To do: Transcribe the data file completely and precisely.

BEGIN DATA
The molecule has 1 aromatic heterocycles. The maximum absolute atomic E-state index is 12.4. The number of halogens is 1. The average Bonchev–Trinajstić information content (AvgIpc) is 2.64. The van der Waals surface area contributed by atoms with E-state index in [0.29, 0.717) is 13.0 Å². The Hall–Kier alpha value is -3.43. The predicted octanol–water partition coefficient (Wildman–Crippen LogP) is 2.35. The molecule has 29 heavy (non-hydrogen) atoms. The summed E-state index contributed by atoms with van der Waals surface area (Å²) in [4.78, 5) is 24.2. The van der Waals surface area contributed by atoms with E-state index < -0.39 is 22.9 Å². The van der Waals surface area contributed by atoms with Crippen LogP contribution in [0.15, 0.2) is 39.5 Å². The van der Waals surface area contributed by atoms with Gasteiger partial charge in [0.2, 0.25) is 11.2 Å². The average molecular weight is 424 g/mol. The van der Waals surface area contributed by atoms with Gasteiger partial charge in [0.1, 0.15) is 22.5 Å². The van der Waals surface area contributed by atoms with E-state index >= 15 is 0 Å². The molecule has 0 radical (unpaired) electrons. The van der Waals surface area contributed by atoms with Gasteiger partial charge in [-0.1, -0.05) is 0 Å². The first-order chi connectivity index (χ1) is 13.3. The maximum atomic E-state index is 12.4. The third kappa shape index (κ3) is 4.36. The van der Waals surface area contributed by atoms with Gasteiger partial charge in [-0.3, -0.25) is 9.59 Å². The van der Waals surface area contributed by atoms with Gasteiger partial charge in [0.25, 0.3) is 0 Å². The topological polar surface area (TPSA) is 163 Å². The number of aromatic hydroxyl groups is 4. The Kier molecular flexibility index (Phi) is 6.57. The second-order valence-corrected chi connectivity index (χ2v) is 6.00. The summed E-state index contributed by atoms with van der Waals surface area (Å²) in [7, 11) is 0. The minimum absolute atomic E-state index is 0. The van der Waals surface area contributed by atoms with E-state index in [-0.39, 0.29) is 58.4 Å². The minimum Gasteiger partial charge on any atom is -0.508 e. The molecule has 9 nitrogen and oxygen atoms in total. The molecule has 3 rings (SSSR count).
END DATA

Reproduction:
The molecule has 1 aromatic heterocycles. The maximum absolute atomic E-state index is 12.4. The number of halogens is 1. The average Bonchev–Trinajstić information content (AvgIpc) is 2.64. The van der Waals surface area contributed by atoms with E-state index in [0.29, 0.717) is 13.0 Å². The Hall–Kier alpha value is -3.43. The predicted octanol–water partition coefficient (Wildman–Crippen LogP) is 2.35. The molecule has 29 heavy (non-hydrogen) atoms. The summed E-state index contributed by atoms with van der Waals surface area (Å²) in [4.78, 5) is 24.2. The van der Waals surface area contributed by atoms with E-state index < -0.39 is 22.9 Å². The van der Waals surface area contributed by atoms with Crippen LogP contribution in [0.15, 0.2) is 39.5 Å². The van der Waals surface area contributed by atoms with Gasteiger partial charge in [0.2, 0.25) is 11.2 Å². The average molecular weight is 424 g/mol. The van der Waals surface area contributed by atoms with Gasteiger partial charge in [0.1, 0.15) is 22.5 Å². The van der Waals surface area contributed by atoms with E-state index >= 15 is 0 Å². The molecule has 0 radical (unpaired) electrons. The van der Waals surface area contributed by atoms with Gasteiger partial charge in [-0.1, -0.05) is 0 Å². The first-order chi connectivity index (χ1) is 13.3. The maximum atomic E-state index is 12.4. The third kappa shape index (κ3) is 4.36. The van der Waals surface area contributed by atoms with Gasteiger partial charge in [-0.3, -0.25) is 9.59 Å². The van der Waals surface area contributed by atoms with Gasteiger partial charge in [0.25, 0.3) is 0 Å². The topological polar surface area (TPSA) is 163 Å². The number of aromatic hydroxyl groups is 4. The Kier molecular flexibility index (Phi) is 6.57. The second-order valence-corrected chi connectivity index (χ2v) is 6.00. The summed E-state index contributed by atoms with van der Waals surface area (Å²) in [7, 11) is 0. The minimum absolute atomic E-state index is 0. The van der Waals surface area contributed by atoms with E-state index in [-0.39, 0.29) is 58.4 Å². The minimum Gasteiger partial charge on any atom is -0.508 e. The molecule has 9 nitrogen and oxygen atoms in total. The molecule has 3 rings (SSSR count).